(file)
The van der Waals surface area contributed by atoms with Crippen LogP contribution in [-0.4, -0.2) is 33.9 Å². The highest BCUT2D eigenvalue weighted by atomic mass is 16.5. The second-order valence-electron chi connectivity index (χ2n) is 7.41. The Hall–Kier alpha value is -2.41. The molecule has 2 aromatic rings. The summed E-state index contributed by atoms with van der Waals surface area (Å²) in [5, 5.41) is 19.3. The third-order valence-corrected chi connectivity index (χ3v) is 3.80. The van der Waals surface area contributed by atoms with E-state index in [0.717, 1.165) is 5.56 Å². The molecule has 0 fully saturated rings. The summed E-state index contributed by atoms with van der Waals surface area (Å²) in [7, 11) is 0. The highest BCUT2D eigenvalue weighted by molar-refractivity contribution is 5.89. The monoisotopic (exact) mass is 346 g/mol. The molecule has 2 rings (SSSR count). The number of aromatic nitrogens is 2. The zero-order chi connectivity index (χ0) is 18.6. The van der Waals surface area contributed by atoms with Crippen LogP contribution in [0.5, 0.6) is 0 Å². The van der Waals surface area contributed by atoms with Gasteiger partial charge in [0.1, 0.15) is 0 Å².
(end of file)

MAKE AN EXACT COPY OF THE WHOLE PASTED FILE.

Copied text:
The van der Waals surface area contributed by atoms with Crippen LogP contribution in [-0.4, -0.2) is 33.9 Å². The highest BCUT2D eigenvalue weighted by atomic mass is 16.5. The second-order valence-electron chi connectivity index (χ2n) is 7.41. The Hall–Kier alpha value is -2.41. The molecule has 2 aromatic rings. The summed E-state index contributed by atoms with van der Waals surface area (Å²) in [5, 5.41) is 19.3. The third-order valence-corrected chi connectivity index (χ3v) is 3.80. The van der Waals surface area contributed by atoms with E-state index in [0.717, 1.165) is 5.56 Å². The molecule has 0 fully saturated rings. The summed E-state index contributed by atoms with van der Waals surface area (Å²) in [7, 11) is 0. The highest BCUT2D eigenvalue weighted by molar-refractivity contribution is 5.89. The monoisotopic (exact) mass is 346 g/mol. The molecule has 2 rings (SSSR count). The number of aromatic nitrogens is 2. The zero-order chi connectivity index (χ0) is 18.6. The van der Waals surface area contributed by atoms with Crippen LogP contribution in [0.5, 0.6) is 0 Å². The van der Waals surface area contributed by atoms with Gasteiger partial charge in [0.1, 0.15) is 0 Å².